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In the course of creating the 23 minute solo Ballad, I developed more than 60 minutes of material. There is no part of the creative process I find more satisfying than editing. Slice, dice, cut.
A lot of what I cut, I cut because it was crap. Though one segment — an anecdote — I cut because, as I started to work on it, I realized that rather than writing it as something to perform, I’d prefer to write it as something people can read for themselves. The result is below. It continues with a previous theme of my work: teaching children. I hope you enjoy it.
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In 2018, in the city of Los Angeles, I taught the occasional “dance and nature” class to kindergarten students at a private Quaker elementary school. My landlord, who hired me for the job, was the teacher. In my classes we explored biomes, the cosmos, energy, an integrated web-of-life … We danced the seasons, we danced the difference between hot air and cold air, we danced the water cycle. The kids were four and five years old; their imaginations were vast.
On the day in which the class theme was plants, we spent the morning in the school yard communing with all the green growth. The kids each adopted their own special plant, identified its unique features and drew a picture of it. We danced the growth cycle of plants, wrote poems about plants, watered plants, discussed, in five-year-old language, the absolutely vital necessity of plants to the earth’s health and survival. In a nutshell, the lesson aspired to impart to the children a foundational understanding of, and custodial attitude toward, plants.
As the activities of the plant class came to a close, the teacher — my landlord — gathered the kids under a large oak tree to review the lessons of the day via a collective storytelling process. One by one the children generated a story by contributing a sentence that fell under one of two rubrics: “hooray” or “oh no”. The teacher, who we will call teacher Joan, wrote each consecutive sentence on a large sheet of butcher paper, thus creating a written record of the collective story.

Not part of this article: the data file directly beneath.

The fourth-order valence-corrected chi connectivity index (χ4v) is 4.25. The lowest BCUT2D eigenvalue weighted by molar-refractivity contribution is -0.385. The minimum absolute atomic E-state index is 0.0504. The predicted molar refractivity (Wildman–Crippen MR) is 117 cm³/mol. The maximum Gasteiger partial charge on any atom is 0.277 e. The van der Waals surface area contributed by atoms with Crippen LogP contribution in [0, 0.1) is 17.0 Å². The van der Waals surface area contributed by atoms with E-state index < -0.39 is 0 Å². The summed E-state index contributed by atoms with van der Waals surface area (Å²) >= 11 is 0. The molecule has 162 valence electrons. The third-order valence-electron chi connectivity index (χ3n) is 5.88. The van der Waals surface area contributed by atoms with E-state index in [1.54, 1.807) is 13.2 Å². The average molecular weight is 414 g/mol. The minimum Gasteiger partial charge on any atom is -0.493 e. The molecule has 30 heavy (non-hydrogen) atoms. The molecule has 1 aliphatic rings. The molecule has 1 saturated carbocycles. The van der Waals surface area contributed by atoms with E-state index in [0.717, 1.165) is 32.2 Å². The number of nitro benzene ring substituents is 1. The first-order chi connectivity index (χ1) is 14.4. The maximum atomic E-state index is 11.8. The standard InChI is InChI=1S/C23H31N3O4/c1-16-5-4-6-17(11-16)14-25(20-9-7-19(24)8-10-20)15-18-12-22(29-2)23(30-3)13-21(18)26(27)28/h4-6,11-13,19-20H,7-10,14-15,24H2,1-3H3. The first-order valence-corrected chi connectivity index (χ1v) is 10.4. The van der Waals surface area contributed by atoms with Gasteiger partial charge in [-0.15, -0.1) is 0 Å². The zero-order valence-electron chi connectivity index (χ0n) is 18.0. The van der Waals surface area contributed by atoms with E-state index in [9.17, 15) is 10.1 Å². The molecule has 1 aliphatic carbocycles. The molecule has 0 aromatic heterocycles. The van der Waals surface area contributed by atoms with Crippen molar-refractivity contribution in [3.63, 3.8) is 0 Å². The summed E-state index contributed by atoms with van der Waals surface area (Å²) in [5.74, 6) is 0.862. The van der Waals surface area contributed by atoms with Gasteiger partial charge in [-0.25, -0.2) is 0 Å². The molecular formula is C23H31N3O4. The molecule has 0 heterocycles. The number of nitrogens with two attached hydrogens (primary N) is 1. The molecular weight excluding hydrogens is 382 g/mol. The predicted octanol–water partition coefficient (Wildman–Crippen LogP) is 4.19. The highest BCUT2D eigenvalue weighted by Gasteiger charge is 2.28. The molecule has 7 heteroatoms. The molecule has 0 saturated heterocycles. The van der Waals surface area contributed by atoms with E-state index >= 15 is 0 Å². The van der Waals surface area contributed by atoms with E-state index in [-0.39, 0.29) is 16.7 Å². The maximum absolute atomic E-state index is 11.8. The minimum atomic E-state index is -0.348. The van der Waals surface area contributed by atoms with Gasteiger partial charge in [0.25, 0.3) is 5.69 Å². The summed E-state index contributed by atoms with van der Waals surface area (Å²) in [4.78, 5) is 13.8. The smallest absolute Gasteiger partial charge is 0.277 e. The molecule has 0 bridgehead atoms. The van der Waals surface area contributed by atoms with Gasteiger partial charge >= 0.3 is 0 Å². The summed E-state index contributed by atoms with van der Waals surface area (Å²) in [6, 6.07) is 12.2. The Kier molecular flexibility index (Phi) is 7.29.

The first child to volunteer did a “hooray” sentence and said, “Hooray, the sun came up.” A fine beginning! The next child chose an “oh no”, saying, “and T-rex woke up!” This seemed off theme to me, but teacher Joan recorded the T-rex sentence on the butcher paper as if it were the most natural thing. The next child also chose to share an “oh no” sentence: “The T-rex stepped on baby t-rex.” The child after that said, “Oh no, the T-rex ate the baby T-rex.”
Now. Teacher Joan is one of these amazing humans who dignifies children by taking the blatantly off-topic things they say seriously. She wrote down on that butcher paper each of their sentences. To her credit, teacher Joan did make an effort to get the class back on track by asking, “Did the T-rex eat the baby because it thought it was a plant?” To which the child that had offered the baby-eating sentence answered, “No.” A gruesome story was apparently in the works.
Teacher Joan tried a new tack, asking if anyone had a “hooray” sentence to share. And all the kids who — now that things were getting interesting — eagerly had their hands up shouted “NO.” And with that our fate was sealed. From then on each successive child insisted on an “oh no” sentence and the collective story devolved into nothing but murderous T-Rex destruction, dinosaurs eating dinosaurs, the land burning, mysterious holes in the ground that swallowed flying cats, put them in a space ship to launch them into space where they had no food or water but oddly a space nurse to take care of them. Dark skies, fever dreams, and ever more carnage. And nowhere, not once, in the collective story of dinosaur dystopia was there ever mention of a single plant.
And then it was snack time.
As the kids skittered off for snacks I sat there under the big oak tree, alone in the wake of destruction, and with a shrug I thought to myself: Nailed it. After which, I headed home to plan the next week’s lesson on oceans.